While watching this performance, I could not help but think that had it not been for Kreon’s unjust action against her deceased brother, Antigone might not have had a reason to question her uncle’s judgments. In other words, the situation became personal, and this injustice became her wake-up call. Another thought is that a woman in Ancient Greece would have been considered a second-class citizen and would have normally deferred to the judgments of men. Yet there is an old Chinese proverb: “When sleeping women awake, mountains move.” As director Freije writes in the program notes, “In the midst of a chaotic present, while the new king Kreon is attempting to impose new, rigid laws, Antigone has her eyes set on the eternal. She may seem single-minded, like she’s following her own youthful whims, but, in fact, she’s looking at the big picture.”
Throughout the ages, Sophoklese’s play “Antigone” has provided a call for resistance to unjust, immoral, and intrusive governmental authority. In 1944, when Jean Anouilh wrote his version, it was at the height of the Nazi occupation of France. Back then, Kreon took on the role of the Vichy Government while the character of Antigone took on the role of the French Resistance. Of course, the playwright had to be very careful to work around the censors of that era, but a savvy audience understood his analogies.
Today’s performance of “Antigone” is just as relevant and timely today as it was in Ancient Greece and in Vichy France. Given the politics of the present-day United States, we in the audience might make analogies to a very different set of events and circumstances. Antigone is the embodiment of “speaking truth to power.” She is bold and officious and fully knowledgeable about the risks and potential consequences of her actions. As I watched this show, my mind drifted, and I was making the comparison with Congresswoman Liz Cheney invoking the spirit of the U.S. Constitution in pitting herself against former President Donald Trump during the January 6th Committee hearings. Regardless of what politics you hold, there is most definitely a parallel here, and I happen to be writing this review on the day of the special Congressional hearing with Mark Meadows ex-aide Cassidy Hutchinson due to testify. But I digress here.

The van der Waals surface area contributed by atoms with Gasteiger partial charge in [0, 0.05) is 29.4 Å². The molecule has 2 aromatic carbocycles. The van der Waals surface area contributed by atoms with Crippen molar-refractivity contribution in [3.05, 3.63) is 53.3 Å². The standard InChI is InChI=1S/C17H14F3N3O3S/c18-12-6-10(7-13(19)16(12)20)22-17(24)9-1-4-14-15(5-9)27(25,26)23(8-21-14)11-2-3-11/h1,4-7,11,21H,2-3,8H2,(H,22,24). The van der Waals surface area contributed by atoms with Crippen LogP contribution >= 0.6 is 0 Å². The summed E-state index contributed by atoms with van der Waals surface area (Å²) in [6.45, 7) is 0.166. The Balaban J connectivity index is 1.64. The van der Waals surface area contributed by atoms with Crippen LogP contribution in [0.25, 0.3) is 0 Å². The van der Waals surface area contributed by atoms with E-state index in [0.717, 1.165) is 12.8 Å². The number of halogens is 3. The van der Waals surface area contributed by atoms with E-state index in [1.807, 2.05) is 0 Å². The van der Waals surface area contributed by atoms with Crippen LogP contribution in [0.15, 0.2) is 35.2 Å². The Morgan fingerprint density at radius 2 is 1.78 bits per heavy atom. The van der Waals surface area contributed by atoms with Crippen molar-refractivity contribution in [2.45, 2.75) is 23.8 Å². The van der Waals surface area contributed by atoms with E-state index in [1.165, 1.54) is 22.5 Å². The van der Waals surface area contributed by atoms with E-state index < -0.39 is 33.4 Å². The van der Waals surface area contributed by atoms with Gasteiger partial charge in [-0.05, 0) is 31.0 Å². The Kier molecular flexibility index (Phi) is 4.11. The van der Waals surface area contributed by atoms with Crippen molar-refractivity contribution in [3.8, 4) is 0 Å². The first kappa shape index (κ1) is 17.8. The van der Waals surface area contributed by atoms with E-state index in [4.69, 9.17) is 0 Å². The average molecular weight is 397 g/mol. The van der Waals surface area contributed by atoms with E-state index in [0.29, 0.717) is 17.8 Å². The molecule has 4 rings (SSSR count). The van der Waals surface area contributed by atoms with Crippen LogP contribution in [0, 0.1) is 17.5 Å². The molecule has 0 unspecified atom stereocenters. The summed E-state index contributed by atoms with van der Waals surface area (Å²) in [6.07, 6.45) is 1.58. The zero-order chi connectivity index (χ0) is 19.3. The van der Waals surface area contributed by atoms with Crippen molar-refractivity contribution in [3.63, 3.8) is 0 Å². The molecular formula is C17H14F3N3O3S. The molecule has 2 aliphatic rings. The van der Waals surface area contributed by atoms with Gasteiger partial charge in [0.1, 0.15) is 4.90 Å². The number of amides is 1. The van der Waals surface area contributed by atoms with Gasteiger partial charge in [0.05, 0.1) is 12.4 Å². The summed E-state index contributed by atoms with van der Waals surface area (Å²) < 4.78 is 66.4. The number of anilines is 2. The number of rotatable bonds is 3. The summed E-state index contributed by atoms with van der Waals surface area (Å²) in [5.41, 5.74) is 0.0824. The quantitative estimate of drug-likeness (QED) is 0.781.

In all, this is a show about the destruction that can happen when a ruler seeks power for power’s sake and where his will becomes that of the State. Because we find Antigone—the small, slight-of-build woman that she is—so highly principled and just, she becomes a martyr for the cause of righteousness. We find this story so endearing, because she finds her confrontation with authority so heroic. This is the reason why this play has enthralled audiences all through the ages and why it could have easily been written today.
“Antigone” is playing at the Redtwist Theatre, 1044 W. Bryn Mawr Avenue, in Chicago, through July 31, 2022
Thursdays, Fridays, Saturdays – 7:30 p.m.
Sundays – 3:00 p.m.
Tickets are $35 for the Thursday performances and
$40 for the Friday, Saturday, and Sunday performances.
For tickets and more information, go to https://www.redtwisttheatre.org/ or call 773-728-7529.